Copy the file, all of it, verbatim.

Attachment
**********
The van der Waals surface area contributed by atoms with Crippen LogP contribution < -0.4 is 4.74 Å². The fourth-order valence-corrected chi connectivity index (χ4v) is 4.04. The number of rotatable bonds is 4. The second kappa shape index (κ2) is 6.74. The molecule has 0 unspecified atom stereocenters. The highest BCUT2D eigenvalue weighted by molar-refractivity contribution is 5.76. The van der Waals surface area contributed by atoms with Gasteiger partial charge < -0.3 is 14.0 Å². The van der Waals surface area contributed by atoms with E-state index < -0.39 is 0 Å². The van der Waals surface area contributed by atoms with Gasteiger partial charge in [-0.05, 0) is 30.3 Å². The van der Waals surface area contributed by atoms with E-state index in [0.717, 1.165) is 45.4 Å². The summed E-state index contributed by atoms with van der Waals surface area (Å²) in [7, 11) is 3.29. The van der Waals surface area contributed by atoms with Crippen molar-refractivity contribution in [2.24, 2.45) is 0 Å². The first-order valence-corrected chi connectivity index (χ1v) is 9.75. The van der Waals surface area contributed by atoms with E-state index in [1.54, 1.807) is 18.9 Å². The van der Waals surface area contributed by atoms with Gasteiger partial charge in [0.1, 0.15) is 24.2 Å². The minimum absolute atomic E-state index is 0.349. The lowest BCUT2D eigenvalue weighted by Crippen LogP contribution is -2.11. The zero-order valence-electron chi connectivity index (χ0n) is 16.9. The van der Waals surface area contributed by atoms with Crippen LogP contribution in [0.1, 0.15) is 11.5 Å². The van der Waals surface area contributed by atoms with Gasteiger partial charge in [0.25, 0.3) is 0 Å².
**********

The van der Waals surface area contributed by atoms with Crippen LogP contribution < -0.4 is 4.74 Å². The fourth-order valence-corrected chi connectivity index (χ4v) is 4.04. The number of rotatable bonds is 4. The second kappa shape index (κ2) is 6.74. The molecule has 0 unspecified atom stereocenters. The highest BCUT2D eigenvalue weighted by molar-refractivity contribution is 5.76. The van der Waals surface area contributed by atoms with Gasteiger partial charge < -0.3 is 14.0 Å². The van der Waals surface area contributed by atoms with E-state index < -0.39 is 0 Å². The van der Waals surface area contributed by atoms with Gasteiger partial charge in [-0.05, 0) is 30.3 Å². The van der Waals surface area contributed by atoms with E-state index in [0.717, 1.165) is 45.4 Å². The summed E-state index contributed by atoms with van der Waals surface area (Å²) in [7, 11) is 3.29. The van der Waals surface area contributed by atoms with Crippen molar-refractivity contribution in [2.24, 2.45) is 0 Å². The first-order valence-corrected chi connectivity index (χ1v) is 9.75. The van der Waals surface area contributed by atoms with E-state index in [1.54, 1.807) is 18.9 Å². The van der Waals surface area contributed by atoms with Gasteiger partial charge in [0.1, 0.15) is 24.2 Å². The minimum absolute atomic E-state index is 0.349. The lowest BCUT2D eigenvalue weighted by Crippen LogP contribution is -2.11. The zero-order valence-electron chi connectivity index (χ0n) is 16.9. The van der Waals surface area contributed by atoms with Crippen LogP contribution in [0.1, 0.15) is 11.5 Å². The van der Waals surface area contributed by atoms with Gasteiger partial charge in [0.25, 0.3) is 0 Å².